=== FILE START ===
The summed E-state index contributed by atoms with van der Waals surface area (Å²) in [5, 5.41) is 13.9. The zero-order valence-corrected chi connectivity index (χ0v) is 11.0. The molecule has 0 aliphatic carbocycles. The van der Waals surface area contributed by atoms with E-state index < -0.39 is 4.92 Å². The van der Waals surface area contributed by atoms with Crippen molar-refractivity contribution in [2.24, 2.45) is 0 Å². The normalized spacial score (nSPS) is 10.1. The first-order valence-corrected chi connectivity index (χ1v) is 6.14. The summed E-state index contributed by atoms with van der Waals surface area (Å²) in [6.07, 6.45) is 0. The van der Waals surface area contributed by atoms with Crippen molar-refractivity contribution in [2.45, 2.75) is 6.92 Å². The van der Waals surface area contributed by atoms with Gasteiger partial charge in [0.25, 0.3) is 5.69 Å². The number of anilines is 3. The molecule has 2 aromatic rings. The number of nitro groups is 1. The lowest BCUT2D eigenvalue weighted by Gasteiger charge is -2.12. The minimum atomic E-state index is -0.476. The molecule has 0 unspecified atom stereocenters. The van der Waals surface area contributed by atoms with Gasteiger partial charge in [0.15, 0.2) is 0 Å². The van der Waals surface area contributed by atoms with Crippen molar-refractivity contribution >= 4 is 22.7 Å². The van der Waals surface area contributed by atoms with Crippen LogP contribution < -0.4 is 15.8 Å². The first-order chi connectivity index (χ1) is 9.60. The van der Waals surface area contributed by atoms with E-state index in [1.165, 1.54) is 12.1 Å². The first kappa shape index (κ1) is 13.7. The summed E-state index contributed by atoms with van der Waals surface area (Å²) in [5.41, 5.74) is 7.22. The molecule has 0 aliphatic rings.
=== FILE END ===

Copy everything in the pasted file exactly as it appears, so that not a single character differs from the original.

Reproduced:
The summed E-state index contributed by atoms with van der Waals surface area (Å²) in [5, 5.41) is 13.9. The zero-order valence-corrected chi connectivity index (χ0v) is 11.0. The molecule has 0 aliphatic carbocycles. The van der Waals surface area contributed by atoms with E-state index < -0.39 is 4.92 Å². The van der Waals surface area contributed by atoms with Crippen molar-refractivity contribution in [2.24, 2.45) is 0 Å². The normalized spacial score (nSPS) is 10.1. The first-order valence-corrected chi connectivity index (χ1v) is 6.14. The summed E-state index contributed by atoms with van der Waals surface area (Å²) in [6.07, 6.45) is 0. The van der Waals surface area contributed by atoms with Crippen molar-refractivity contribution in [2.45, 2.75) is 6.92 Å². The van der Waals surface area contributed by atoms with Gasteiger partial charge in [0.25, 0.3) is 5.69 Å². The number of anilines is 3. The molecule has 2 aromatic rings. The number of nitro groups is 1. The lowest BCUT2D eigenvalue weighted by Gasteiger charge is -2.12. The minimum atomic E-state index is -0.476. The molecule has 0 unspecified atom stereocenters. The van der Waals surface area contributed by atoms with Gasteiger partial charge in [0.15, 0.2) is 0 Å². The van der Waals surface area contributed by atoms with Crippen molar-refractivity contribution >= 4 is 22.7 Å². The van der Waals surface area contributed by atoms with Crippen LogP contribution < -0.4 is 15.8 Å². The first-order chi connectivity index (χ1) is 9.60. The van der Waals surface area contributed by atoms with E-state index in [1.165, 1.54) is 12.1 Å². The first kappa shape index (κ1) is 13.7. The summed E-state index contributed by atoms with van der Waals surface area (Å²) in [5.41, 5.74) is 7.22. The molecule has 0 aliphatic rings.